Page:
Soho Dolls - 'Ribbed Music For The Numb Generation' (Filthy Pretty) Released 03/09/07 | Gigwise

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by Chris Reynolds

Tags: Soho Dolls

Soho Dolls - 'Ribbed Music For The Numb Generation' (Filthy Pretty) Released 03/09/07

Goldfrapp and Peaches now have some serious competition in the sleazy end of rock and roll...

 

 

Soho Dolls - 'Ribbed Music For The Numb Generation' (Filthy Pretty) Released 03/09/07

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The Soho Dolls history is another celebrated success of the Myspace phenomenon. Whilst searching for a keyboard player lead singer Maya met Weston Doll through the website and within 2 weeks he was playing Istanbul with his new band mates.  Soho Dolls, completed by Toni Sailor, Matt Lord and Paul Stone, have an air of inevitability about their impending stardom. Maya moved her focus from corporate lawyer to musical sex symbol upon meeting Alex James of Blur at the age of 16 and things have fallen into place since.  Their debut album, ‘Ribbed Music For The Numb Generation’ doesn’t take its cue from ‘Coffee and TV’ or ‘Parklife’ however. The Soho Dolls are a sleazy yet chic outfit comparable to Goldfrapp and in singer Maya they are blessed with a singer who shines in her surroundings.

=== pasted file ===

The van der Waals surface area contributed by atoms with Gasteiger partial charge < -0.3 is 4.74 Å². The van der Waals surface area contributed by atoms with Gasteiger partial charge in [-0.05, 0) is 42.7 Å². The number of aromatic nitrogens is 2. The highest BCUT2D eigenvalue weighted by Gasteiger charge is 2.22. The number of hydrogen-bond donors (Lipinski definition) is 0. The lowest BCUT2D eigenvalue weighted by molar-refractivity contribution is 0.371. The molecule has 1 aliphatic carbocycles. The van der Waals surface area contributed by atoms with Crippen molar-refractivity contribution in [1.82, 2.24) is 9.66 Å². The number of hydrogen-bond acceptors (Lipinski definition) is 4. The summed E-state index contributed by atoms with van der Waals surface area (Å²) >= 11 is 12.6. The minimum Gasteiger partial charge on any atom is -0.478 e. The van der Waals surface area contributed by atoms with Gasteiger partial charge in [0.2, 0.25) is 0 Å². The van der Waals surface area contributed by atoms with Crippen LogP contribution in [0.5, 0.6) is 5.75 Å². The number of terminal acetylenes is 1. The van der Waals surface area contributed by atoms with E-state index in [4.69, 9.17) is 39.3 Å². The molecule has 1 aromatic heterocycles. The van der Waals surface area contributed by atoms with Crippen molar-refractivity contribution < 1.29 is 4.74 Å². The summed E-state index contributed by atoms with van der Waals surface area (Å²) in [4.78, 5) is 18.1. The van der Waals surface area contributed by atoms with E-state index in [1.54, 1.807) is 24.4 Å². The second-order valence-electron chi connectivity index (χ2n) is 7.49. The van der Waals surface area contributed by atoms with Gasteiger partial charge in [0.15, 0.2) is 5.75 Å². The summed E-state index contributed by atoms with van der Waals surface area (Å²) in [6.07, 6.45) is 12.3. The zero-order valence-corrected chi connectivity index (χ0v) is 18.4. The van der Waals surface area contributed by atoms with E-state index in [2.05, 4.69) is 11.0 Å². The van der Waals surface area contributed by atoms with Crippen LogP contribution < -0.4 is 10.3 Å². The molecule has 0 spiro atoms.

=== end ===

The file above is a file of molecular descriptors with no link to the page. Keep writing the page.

The album begins with ‘Stripper’. The riff which leads it off might have Marilyn Manson tapping his feet and the sleazy guitars which are so evident throughout drive the song. Maya’s vocals are seductive one minute and then riotous the next as the refrain of ‘Hey Stripper!’ repeats over the chorus. ‘Prince Harry’ sounds a little like Madonna in her American Pie days with enough sass and upbeat pop tempo to make it catchy.  The album is very similar in style for the most part and thus the sumptuous ‘I’m Not Cool’ with its cabaret charm and slowing in pace serve as a highlight.

The themes are dark and underground with lust, violence and police car chases featuring prominently. ‘Pleasures of Soho’ matches the music to the mood in a journey through the sleaze and sex of Soho. It is unfortunately the lack of variation which detracts greatest from a fine debut. When stripped down this is simple pop music with an eighties edge and can become tiresome at points such as the lacklustre ‘Trash the Rental’.  ‘No Regrets’ does feel uncomfortably similar to all sorts of music but for the most part they hit the target with what they’re aiming for. Maya’s vocals are seductive and the bass and synths are as smooth as can be. 

It seems Goldfrapp and Peaches now have some serious competition in the sleazy end of rock and roll.

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